There has been a lot written about girls participation rate in STEM and it is still very interesting to look at the analysis of HSC results and the extension maths classes again, what is the participation rate of girls doing maths in Year 11 and 12 and extension maths. Just as you look at it as part of the maths strategy, are there any special things that we need to be thinking about as far as the engagement of girls in maths is concerned?
I think one thing is being able to see yourself in the field. I was working out in Wilcannia last year and one of their SLSO’s told this beautiful story, she was a student growing up in Wilcannia and we were comparing stories of how disaffected we were in our own high schooling and she was saying that she didn’t think school was for her, there was no place for her in it. It wasn’t until an Indigenous woman came in who was a scientist, that came to visit the school where she realised that someone like her from background and her culture could be a scientist. It always has stuck with me of how you theoretically know how important it is to see yourself near it or reflect it in spaces but that story really sat in my belly. I think that part of the solution is being able to show our students and our parents and our broader community that we are genuinely serious at every aspect of learning in NSW there is a place for you in it and to do that we need to be representing those groups be they women, be they young students from refugee backgrounds, be they students from Aboriginal backgrounds. I think that is part of the solution and I think the department has a good focus on trying to achieve that goal.
Another part of it I think goes back to earlier parts of our conversation around how critical language and semantics is. Anne Prescott and her team at UTS did some really interesting research work around the ways that women talk to girls about mathematics and they found that one of the most detrimental, yet entirely intended to be helpful, things that a female role model can say to a young female student is it is “okay darling I was bad at that too”. It allows permission for us to go that isn’t a place for me and it is delivered in such a nurturing way that we are both now confident by that point.
I am sure for some of our teachers need to deal with that too. It is a real challenge being a primary school teacher. If you are a high school teacher you teach in the subject areas of your passion, you can walk away from areas that weren’t of great interest to you or you didn’t feel as successful in and if you are a primary school teacher you need to teach it all and that means that even if you never saw yourself as a mathematics person you need to become one and you need to be able to model that to students. A continuing important part of the professional development work that you are spearheading for us in all of this.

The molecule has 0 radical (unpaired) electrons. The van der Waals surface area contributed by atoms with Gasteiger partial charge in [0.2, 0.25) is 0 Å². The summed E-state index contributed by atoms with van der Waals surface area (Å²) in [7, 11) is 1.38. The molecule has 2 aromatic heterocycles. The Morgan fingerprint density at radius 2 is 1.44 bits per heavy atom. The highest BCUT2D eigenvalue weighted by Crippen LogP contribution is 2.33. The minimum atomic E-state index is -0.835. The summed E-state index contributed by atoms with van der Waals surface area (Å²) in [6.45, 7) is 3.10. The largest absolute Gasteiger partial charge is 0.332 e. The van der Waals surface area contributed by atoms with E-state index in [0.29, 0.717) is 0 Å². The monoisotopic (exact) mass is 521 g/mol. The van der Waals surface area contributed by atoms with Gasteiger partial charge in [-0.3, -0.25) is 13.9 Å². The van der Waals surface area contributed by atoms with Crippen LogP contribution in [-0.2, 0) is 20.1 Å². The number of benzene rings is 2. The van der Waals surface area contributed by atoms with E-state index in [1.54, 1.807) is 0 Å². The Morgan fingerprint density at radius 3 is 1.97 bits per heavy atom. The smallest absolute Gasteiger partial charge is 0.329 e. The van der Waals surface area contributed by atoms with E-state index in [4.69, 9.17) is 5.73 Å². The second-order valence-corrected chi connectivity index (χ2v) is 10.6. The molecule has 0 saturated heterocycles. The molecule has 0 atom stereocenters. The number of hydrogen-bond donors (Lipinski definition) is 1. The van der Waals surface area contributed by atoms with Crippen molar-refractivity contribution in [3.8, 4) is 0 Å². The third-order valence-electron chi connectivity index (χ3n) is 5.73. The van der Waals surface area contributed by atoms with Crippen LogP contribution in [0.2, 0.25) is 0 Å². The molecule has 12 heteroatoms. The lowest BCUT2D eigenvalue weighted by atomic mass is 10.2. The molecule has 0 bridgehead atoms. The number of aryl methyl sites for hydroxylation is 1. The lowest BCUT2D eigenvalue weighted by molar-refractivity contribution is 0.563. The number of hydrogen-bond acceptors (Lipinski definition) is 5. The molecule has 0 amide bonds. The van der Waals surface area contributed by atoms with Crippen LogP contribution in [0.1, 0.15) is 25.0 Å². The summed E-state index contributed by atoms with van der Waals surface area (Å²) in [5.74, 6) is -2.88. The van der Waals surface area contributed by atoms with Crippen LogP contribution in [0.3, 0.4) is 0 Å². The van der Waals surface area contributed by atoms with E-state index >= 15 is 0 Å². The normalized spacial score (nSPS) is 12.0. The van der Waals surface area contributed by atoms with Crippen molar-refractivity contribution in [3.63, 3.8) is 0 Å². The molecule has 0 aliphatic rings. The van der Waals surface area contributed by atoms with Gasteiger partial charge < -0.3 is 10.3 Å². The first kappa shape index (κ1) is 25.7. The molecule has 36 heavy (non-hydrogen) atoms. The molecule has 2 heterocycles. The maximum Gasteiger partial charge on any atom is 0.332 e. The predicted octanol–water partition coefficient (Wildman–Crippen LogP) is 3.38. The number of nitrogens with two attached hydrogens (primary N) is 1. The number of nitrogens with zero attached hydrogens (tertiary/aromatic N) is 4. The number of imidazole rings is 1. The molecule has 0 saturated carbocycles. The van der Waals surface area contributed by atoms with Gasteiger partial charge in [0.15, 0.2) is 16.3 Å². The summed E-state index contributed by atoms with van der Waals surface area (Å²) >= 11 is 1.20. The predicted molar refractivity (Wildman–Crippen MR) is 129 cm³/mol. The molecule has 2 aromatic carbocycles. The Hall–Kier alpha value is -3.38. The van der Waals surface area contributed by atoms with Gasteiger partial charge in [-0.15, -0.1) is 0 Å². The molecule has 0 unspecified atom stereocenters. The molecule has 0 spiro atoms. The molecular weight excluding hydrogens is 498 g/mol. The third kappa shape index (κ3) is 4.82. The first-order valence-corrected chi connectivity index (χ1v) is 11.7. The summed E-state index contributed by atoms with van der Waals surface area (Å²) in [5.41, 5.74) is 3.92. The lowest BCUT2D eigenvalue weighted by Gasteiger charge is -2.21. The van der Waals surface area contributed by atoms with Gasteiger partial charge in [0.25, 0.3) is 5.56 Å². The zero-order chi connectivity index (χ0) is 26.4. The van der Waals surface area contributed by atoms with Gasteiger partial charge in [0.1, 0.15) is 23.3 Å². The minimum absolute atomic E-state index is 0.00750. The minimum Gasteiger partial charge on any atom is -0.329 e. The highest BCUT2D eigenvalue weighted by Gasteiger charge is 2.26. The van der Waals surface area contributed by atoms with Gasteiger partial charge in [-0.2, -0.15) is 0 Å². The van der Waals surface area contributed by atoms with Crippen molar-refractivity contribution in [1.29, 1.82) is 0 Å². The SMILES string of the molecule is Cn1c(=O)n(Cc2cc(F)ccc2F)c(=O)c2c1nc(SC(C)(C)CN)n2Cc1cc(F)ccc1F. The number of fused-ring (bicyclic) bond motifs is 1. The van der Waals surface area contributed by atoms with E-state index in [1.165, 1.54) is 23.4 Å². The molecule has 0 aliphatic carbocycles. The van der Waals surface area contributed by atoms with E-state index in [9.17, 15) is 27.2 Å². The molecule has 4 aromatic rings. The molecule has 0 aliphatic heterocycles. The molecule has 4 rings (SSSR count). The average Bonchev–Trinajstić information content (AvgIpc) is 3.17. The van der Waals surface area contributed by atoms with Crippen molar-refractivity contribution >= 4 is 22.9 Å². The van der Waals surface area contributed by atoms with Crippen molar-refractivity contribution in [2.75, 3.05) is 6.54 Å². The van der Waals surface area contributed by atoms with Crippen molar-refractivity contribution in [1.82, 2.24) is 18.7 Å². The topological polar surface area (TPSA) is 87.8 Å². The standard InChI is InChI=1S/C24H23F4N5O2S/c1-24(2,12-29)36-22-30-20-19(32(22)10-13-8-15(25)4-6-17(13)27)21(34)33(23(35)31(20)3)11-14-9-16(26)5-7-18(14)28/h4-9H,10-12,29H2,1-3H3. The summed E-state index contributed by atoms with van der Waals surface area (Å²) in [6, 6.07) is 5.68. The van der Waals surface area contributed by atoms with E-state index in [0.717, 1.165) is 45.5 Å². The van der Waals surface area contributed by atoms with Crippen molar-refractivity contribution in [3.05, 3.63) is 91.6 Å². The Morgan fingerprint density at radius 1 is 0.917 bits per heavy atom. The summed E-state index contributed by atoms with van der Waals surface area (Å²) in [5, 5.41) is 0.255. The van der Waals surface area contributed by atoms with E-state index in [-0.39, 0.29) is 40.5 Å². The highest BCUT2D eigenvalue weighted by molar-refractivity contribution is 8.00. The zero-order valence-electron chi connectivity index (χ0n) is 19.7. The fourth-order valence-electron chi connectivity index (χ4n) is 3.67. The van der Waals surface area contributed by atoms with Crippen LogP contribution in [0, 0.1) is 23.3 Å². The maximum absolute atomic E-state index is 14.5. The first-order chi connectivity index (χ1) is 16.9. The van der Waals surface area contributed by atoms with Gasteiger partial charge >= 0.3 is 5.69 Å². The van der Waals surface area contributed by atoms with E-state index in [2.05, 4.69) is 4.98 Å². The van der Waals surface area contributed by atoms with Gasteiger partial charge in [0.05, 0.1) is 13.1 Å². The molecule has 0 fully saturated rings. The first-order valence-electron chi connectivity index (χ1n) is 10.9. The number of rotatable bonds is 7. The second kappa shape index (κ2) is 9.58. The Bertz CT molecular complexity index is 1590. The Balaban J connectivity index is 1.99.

Finally for the parents who are listening into this podcast how do they send those right messages and what is the thinking behind this Everyday Maths Hub that you have been associated with developing?
It is in the title that mathematics is everyday and it is everywhere. One of the most beautiful things, I was working at a school where they had some parent/carer sessions and the students helped us lead them. One of the first things we asked our parents/carers to do was to write down all the things you have done today, what are all the jobs you have done and then we collected them up on the whiteboard and then we went through and showed them all the mathematics in each of those tasks. Things like getting the kids ready for school in the morning and we showed them where the mathematics was, if they paid the bills we showed them where the mathematics was and that’s part of the goal of the hub is to be able to show our parents that not only is there a space for you in mathematics but in fact without mathematics we can’t function.
Mathematics empowers and underpins us no matter what we want to do or where we want to be. That when we are heading out somewhere with our family we are using mathematics to get us there on time. When we are creating and when we are doing art or we are building something at home, we are using mathematics to empower us into that. We can talk about mathematics when we are hanging the clothes out on the line or when we are preparing lunches in the morning, that it is everywhere and it is incredibly beautiful and creative and you can do really simple things like going along for a walk and collecting sticks and coming home and ordering them and having really rich beautiful mathematical discussions with your child because it is everywhere for you.
You can find more about that on the department’s Everyday Maths Hub. Michelle I want to thank you for your time today listening to you at how many researchers you have invoked, I know as you lead this maths work for the NSW Department of Education you are tapping into the leading global thinkers in this work as we try and create an environment where every student is flourishing, where every student is improving, where every student is confident about maths and able to apply this mathematical insight across all their learning in a way that really sets them up for a vibrant future.
Thanks for your leadership and thanks for your commitment and thanks for your passion for mathematics and thanks for joining us today on the Every Student Podcast.
Thank you for having me.
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Thanks again and I will catch you next time.